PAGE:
The spring fishing season at Lees Ferry has thus far been very interesting.
Good news is that the river saw an epic spawn this year. Up until the middle of April, just about every fish in the river was spawning and all was in the deeper water. This is good and bad … it made for tough fishing conditions: when fish spawn in the deep water it is tough to get a fly down to them and there were few fish in the shallows to fish to.
The good news is that the future is bright for the trout population to rebound since the survival of young trout is much better when the spawn is in deeper water. The spawning activity is decreasing and as this happens, the fish begin to assume more normal behavior. It takes awhile after fish spawn for them to begin normal feeding patterns and move back into the shallow water to feed on the emerging midges. The midge hatches are increasing daily and we are beginning to see a few more fish move back into the shallower water. This should continue to improve in May.
Most of our fishing has been from boats since the majority of the fish are still holding in deeper water. The best flies are midges and scuds. Long leaders and fine tippets along with adequate weight to get the flies to the bottom are the ticket to catching fish. Our best success has been using a 12- to 14-foot leader with a strike indicator near the fly line. Couple that with a #4 or BB spilt shot 18-inches above a #14 or #16 ginger scud with an #18 or #20 bead-head zebra midge underneath.
The water flows on the weekend are lower and the fishing has been much better. You can wade and reach areas where the fish are holding. The best fishing day of the week has been Sunday as the water starts low and rises very slowly during the day. We have fewer fish in the river today than we did 2 years ago, but we are seeing many more larger fish than in several years … the only problem is getting them to eat our flies.
This winter’s El Nino has been a big disappointment. The amount of snow delivered to the Lake Powell drainage basin sits at 80% of normal estimated snow pack. Last year, the situation was the same, but massive snow accumulation occurred late in the spring in what was dubbed the “Miracle May.” Perhaps we’ll get lucky and end up with a normal or above normal snow pack. Lake Powell is currently at 45% of capacity and at an elevation of 3,592 feet. Current runoff projections call for the lake to rise about 20 feet, very close to the same conditions that occurred in 2015.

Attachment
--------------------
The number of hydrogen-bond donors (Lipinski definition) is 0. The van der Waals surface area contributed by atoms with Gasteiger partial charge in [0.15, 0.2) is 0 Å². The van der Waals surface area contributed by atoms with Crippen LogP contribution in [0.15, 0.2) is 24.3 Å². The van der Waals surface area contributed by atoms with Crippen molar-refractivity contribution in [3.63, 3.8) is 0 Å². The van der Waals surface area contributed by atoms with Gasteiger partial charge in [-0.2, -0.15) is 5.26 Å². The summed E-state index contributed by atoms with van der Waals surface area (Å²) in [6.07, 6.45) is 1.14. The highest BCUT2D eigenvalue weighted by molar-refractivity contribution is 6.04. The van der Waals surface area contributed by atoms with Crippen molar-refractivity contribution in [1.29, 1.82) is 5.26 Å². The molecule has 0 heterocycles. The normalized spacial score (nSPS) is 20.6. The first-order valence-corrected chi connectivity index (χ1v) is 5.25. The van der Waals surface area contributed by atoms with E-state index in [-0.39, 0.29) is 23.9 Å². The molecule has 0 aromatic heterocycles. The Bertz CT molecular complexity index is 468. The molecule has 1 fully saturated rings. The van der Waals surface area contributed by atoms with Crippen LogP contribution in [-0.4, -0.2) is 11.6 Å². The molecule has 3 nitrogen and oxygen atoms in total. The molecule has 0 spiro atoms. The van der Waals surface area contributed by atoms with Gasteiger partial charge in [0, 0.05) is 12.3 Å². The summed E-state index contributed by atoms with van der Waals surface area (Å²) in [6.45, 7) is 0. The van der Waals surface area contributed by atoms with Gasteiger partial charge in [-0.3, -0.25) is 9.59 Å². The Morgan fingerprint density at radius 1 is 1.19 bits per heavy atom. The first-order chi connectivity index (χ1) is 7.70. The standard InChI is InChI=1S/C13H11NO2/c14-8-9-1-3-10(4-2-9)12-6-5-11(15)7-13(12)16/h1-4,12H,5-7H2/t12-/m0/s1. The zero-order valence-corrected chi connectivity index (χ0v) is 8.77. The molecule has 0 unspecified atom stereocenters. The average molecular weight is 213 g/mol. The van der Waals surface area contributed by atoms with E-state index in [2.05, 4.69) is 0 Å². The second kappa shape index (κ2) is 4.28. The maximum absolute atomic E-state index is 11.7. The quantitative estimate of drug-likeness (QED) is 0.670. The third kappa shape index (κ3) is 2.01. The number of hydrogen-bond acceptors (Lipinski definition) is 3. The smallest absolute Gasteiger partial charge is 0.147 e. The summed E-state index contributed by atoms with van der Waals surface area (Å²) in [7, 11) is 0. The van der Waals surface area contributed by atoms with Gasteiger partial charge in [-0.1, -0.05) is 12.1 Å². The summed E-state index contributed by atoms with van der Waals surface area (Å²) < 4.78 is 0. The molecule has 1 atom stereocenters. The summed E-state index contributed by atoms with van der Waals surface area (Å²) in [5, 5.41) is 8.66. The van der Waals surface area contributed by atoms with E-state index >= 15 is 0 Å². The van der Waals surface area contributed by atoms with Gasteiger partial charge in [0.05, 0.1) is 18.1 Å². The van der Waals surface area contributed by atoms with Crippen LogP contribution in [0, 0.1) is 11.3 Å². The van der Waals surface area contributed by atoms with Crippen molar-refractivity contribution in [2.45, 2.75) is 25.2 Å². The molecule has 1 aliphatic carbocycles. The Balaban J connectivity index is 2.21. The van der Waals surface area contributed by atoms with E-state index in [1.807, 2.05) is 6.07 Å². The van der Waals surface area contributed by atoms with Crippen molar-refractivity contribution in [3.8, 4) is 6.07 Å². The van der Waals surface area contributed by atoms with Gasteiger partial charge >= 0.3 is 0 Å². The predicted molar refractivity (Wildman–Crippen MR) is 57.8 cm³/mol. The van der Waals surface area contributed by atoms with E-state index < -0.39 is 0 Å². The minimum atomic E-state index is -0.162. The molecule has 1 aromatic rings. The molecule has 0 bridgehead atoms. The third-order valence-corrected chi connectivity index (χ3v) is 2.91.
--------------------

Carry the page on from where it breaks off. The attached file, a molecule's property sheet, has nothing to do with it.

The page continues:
The river looks great with abundant algae covering most of the bottom of the river. The algae indicates that there is a good nutrient flow from the water above the dam; these nutrients serve as the foundation the for macroinvertibrates that support the food web in the river.
Just because you caught fish in a certain spot in years past, don’t think that you are going to experience the same success in the same spot this year. Fishing changes daily. Stop by the shop to see the flies that are currently working. They change on a near-daily basis and the LFA guides let everyone at the shop know the top producing flies and how to use them. We are anxious to share this knowledge with you … even where to fish.
There has been an ongoing aquatic food base study over the past couple of years. The study’s purpose is multifaceted: the relationship of flows on food production, taking inventories of and monitoring populations of aquatic insects and invertebrates that live in the river and other important aspects of the aquatic food base. I believe that this is by far the most important study that has ever been conducted on this river. Previously, hundreds of millions of dollars have been spent studying sediment while ignoring the aquatic food base and resource. Common sense dictates that fish, birds and animals do not live off of dirt or sand. The aquatic food base and habitat are the foundation for all that lives in the Colorado River. One of the long term goals of the food base study is to determine how to enhance the populations and production of aquatic insects in the river which will benefit native fish, trout and migratory bird populations. This is a study and a goal that we can all embrace!
Quagga mussels have become established in Lake Powell and we are now seeing some in the river below the dam. Their arrival in the river happened sooner than I expected. So far, there has not been a major infestation and there is some thought by experts that they will not become very well established in the river due to the current. Be aware and remember to dry waders and boots before using them in any other body of water. Also, all private boats should drain all water from the boat and live-wells as soon as you exit the river. We all need to do our part to limit the transport of this and all invasive species.
We are hearing a more positive reports on the walk-in fishing. The fishing has been improving weekly and keep in mind that the best fishing is on the lower water days…Saturday and Sunday. Seeing some epic midge hatches which should increase into May. Just got this via email:
I saw your new fishing report. Thought I’d let you know that I was up last Thursday fishing the walk in and landed 8 or 9 fish… and hooked and lost probably twice as many!